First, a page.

Diane Lauricella September 20, 2021 at 4:58 pm

I am on record attempting to get the City of Norwalk to properly evaluate both sides of this issue with a neutral expert. They exist if you take time to look.

This Artificial Turf field is another short-sighted project…….long-term impacts are assured.

In past, I asked Recreation and Parks former Directors Mike Mocciae and Nick Roberts, Interim Director Ken Hughes AND our Health Director to find a neutral party expert, not the “experts” from the Turf Industry itself, to evaluate the current studies readily available about the dangers (Off-gassing of infill and plastic materials in player breathing zone; carry-out of infill material in nose, cuts, to cars, homes and clothes; temperature; impact injuries due to packed surface; polluted runoff after rain; and the ultimate waste disposal costs of use of Artificial Turf (AT)) and the benefits of AT use.

Stay tuned.

Bryan Meek September 20, 2021 at 5:07 pm

Turf everything, then we won’t have to hear excuses on why the grass doesn’t get cut or raked like it is supposed to.

Tysen Canevari September 20, 2021 at 5:12 pm

Great job common council.People complained about West Rocks project and it came out spectacular. All the time it is occupied with kids and adults enjoying the outdoors. No one has grown a third head yet in the United States from turf gases, rubber, etc…. Cmon people

Mike O'Reilly September 20, 2021 at 5:56 pm

In addition to toxicity and injuries two other issues to consider. Flooding and will they be removing mature trees at the field. The council has to reach out to surrounding towns specifically Fairfield and discuss best practices for field maintenance.
Great article in Sunday’s New York Times pg. 16 front section “After City Rehabs Park With Turf, Battle Starts.

Could not find it online now sorry

Skip Hagerty September 21, 2021 at 12:12 am

These politicians debate that a turf field may pose some potential health risk and create a heat island yet while sitting idly by as Norwalk becomes one huge apartment complex with big box stores and a new mall. As a result traffic congestion is awful, our decrepit schools are being overwhelmed with kids, and the overall quality of life in Norwalk continues to decline. By the way, my four kids all play on turf fields and I think it’s great. I have a hard time believing that these turf fields pose more of a health risk to the kids than them sitting home, drinking sugary soda, and playing video games all day does.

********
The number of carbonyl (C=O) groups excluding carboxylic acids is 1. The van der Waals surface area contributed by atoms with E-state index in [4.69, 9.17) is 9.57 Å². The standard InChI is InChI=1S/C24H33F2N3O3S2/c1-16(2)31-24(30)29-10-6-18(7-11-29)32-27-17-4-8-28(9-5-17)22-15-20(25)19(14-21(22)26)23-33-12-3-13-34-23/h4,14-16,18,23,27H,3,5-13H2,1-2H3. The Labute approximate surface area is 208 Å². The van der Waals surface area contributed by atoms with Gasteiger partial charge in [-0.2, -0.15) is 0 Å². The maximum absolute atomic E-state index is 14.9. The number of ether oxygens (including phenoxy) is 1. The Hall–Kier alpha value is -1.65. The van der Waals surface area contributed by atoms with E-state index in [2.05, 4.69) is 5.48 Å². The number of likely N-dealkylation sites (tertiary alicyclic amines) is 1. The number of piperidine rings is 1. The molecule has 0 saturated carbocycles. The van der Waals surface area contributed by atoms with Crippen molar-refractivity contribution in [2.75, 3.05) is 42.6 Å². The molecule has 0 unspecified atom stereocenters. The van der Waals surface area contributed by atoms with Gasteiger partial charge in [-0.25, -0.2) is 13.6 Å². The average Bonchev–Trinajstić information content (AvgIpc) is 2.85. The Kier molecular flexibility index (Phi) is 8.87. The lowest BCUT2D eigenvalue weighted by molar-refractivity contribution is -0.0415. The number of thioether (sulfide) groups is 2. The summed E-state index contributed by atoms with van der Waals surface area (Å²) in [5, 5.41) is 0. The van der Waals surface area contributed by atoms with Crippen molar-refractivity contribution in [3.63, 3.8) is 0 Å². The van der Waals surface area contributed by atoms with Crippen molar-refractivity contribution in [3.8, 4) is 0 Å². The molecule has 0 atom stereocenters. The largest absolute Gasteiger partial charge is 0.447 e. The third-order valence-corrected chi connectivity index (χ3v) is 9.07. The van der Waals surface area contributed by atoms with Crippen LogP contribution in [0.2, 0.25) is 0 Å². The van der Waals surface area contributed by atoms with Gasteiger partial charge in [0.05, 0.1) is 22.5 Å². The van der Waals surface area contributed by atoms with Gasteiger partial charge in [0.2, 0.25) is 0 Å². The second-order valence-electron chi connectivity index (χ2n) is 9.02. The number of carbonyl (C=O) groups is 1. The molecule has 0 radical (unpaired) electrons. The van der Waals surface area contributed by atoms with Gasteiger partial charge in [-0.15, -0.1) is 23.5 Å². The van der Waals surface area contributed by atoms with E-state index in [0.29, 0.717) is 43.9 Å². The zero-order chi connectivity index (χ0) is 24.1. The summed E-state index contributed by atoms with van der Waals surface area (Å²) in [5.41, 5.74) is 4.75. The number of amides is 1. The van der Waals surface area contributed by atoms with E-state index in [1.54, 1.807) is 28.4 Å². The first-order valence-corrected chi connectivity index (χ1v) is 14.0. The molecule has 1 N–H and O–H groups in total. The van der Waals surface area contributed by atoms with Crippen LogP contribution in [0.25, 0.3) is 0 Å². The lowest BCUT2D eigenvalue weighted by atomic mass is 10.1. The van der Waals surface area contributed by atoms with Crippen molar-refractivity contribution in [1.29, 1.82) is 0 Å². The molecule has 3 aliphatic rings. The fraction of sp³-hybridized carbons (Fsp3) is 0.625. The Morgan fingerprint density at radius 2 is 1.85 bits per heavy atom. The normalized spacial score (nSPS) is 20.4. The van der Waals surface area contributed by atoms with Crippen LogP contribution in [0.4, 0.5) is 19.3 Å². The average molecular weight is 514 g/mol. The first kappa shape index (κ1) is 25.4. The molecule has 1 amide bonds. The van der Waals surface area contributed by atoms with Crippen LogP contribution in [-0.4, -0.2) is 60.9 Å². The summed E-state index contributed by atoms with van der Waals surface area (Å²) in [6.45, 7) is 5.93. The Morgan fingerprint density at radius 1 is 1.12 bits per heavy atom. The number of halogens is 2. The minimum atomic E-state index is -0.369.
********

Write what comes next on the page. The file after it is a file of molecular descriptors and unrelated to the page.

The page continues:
Ken Hughes September 21, 2021 at 6:57 am

To think that myself, The Rec and Parks Commission, the Planning Commission and the Common Council vote blindly to install turf fields is wrong. Collectively we have done hours of research, weighing all factors including cost, staffing levels, maintenance and longevity before any decisions are made. I have spoken to Rec and Parks Directors throughout the State regarding turf fields and seeing what works, and what doesn’t work. Unfortunately there is no definitive research, either way, stating turf is bad, or turf is good. For every independent study stating turf is good, I can produce one stating turf is bad. The fact of the matter is, we have listened to the public, and changed how we install turf fields. A downfall of turf, which I agree with, is the heat produced by the black infill, and the possible off-gassing. To that end, we installed the cool play material, which is an encapsulated rubber. The difference in field temperature is amazing, and IMO, worth the $40K upgrade for the BMHS softball field. Being the rubber is now encapsulated, off-gassing is not a perceived issue. Turf suppliers have a large markup for more natural infill material (coconut fiber, husks, etc.) so it would be to their benefit to sell these materials. Unfortunately, the instal costs, as well as future maintenance is something we cannot handle. Imagine the outcry when we are unable to maintain a 2 million plus turf field!! Over 90% of all new turf fields are installed with the original crumb rubber infill. Norwalk is already ahead of the game using CoolPlay.